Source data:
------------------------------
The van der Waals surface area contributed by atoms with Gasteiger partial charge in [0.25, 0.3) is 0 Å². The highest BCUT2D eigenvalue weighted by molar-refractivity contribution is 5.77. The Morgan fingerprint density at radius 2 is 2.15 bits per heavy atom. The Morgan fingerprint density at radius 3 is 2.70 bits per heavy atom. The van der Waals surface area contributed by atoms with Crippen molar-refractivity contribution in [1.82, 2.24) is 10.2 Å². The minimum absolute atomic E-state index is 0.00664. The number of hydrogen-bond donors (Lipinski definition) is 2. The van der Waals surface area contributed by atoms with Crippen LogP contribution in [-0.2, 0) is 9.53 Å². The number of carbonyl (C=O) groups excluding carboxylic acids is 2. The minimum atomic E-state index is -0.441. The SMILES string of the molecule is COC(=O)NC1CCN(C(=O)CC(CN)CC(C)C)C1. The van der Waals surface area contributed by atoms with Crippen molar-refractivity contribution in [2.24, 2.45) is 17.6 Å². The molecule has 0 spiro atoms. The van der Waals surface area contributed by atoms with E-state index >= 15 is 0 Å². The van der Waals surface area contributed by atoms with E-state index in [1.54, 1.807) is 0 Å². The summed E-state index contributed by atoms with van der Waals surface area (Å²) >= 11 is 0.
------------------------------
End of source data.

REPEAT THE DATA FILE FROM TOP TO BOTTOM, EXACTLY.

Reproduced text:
The van der Waals surface area contributed by atoms with Gasteiger partial charge in [0.25, 0.3) is 0 Å². The highest BCUT2D eigenvalue weighted by molar-refractivity contribution is 5.77. The Morgan fingerprint density at radius 2 is 2.15 bits per heavy atom. The Morgan fingerprint density at radius 3 is 2.70 bits per heavy atom. The van der Waals surface area contributed by atoms with Crippen molar-refractivity contribution in [1.82, 2.24) is 10.2 Å². The minimum absolute atomic E-state index is 0.00664. The number of hydrogen-bond donors (Lipinski definition) is 2. The van der Waals surface area contributed by atoms with Crippen LogP contribution in [-0.2, 0) is 9.53 Å². The number of carbonyl (C=O) groups excluding carboxylic acids is 2. The minimum atomic E-state index is -0.441. The SMILES string of the molecule is COC(=O)NC1CCN(C(=O)CC(CN)CC(C)C)C1. The van der Waals surface area contributed by atoms with Crippen molar-refractivity contribution in [2.24, 2.45) is 17.6 Å². The molecule has 0 spiro atoms. The van der Waals surface area contributed by atoms with E-state index >= 15 is 0 Å². The van der Waals surface area contributed by atoms with E-state index in [1.54, 1.807) is 0 Å². The summed E-state index contributed by atoms with van der Waals surface area (Å²) >= 11 is 0.